LONDON (Reuters) - The West needs to understand that the challenge of China’s technological revolution runs much deeper than Huawei’s row with the United States over intellectual property theft and state espionage, one of Britain’s top spies said.
Huawei, the world’s biggest producer of telecoms equipment, is under intense scrutiny after the United States told allies not to use its technology because of fears it could be a vehicle for Chinese spy operations.
Jeremy Fleming, the head of Britain’s Government Communications Headquarters (GCHQ), said the incredible rate of technological change was unleashing unprecedented uncertainty, instability and risk.
“The strategic challenge of China’s place in the era of globalized technology is much bigger than just one telecommunications equipment company,” Fleming, one of Britain’s top three spies, said in Singapore.
“It’s a first order strategic challenge for us all,” he said. “We have to understand the opportunities and threats from China’s technological offer.”
GCHQ is Britain’s main eavesdropping agency and has a close relationship with the U.S. National Security Agency as well as with the eavesdropping agencies of Australia, Canada and New Zealand in a consortium called “Five Eyes”.
In what some have compared to the Cold War arms race, the United States is worried that 5G dominance would give any global competitor such as China an advantage Washington is not ready to accept.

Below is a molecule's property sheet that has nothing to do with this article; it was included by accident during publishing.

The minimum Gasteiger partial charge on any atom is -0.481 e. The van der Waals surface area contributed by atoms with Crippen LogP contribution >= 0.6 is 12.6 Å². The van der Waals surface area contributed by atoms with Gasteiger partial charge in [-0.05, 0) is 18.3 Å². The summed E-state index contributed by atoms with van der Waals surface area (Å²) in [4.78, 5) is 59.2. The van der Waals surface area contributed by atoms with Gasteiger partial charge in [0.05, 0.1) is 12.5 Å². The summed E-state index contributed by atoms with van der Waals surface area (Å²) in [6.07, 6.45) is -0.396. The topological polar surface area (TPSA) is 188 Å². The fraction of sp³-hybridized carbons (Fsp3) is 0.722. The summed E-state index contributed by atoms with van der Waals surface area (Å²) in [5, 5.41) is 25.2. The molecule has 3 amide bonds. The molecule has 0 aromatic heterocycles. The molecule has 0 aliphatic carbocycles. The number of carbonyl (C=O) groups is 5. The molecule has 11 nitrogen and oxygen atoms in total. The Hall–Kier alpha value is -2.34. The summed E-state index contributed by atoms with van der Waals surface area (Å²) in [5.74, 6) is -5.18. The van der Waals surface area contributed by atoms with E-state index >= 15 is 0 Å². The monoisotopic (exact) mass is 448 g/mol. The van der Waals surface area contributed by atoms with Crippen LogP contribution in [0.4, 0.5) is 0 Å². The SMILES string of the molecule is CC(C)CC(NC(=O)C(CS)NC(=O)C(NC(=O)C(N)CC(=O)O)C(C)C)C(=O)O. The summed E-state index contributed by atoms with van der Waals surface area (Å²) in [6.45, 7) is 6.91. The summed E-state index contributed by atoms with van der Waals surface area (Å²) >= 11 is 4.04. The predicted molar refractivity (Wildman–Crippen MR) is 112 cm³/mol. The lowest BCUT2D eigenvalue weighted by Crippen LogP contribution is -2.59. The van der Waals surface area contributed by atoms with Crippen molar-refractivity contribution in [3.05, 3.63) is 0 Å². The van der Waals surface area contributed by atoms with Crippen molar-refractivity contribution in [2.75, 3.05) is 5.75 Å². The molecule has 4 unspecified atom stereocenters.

5G, which will offer much faster data speeds and become the foundation stone of many industries and networks, is a revolutionary technology, Fleming said.
“5G is going to be one of the most important and impactful technologies of this or any era,” he said, adding that he wanted a diverse supplier market.
“A market consolidated to such an extent that there are only a tiny number of viable options will not make for good cyber security. That’s regardless of whether those options are Western, Chinese, or from somewhere else,” Fleming said.
Huawei Chairman Guo Ping on Sunday reiterated his company’s position that it has never and would never allow any country to spy through its equipment.
Guo said the United States did not represent the whole world and called for equipment makers, network operators and governments to work together to devise trustworthy standards to manage cyber security risks.
Reporting by Guy Faulconbridge, Editing by William Maclean
Our Standards: The Thomson Reuters Trust Principles.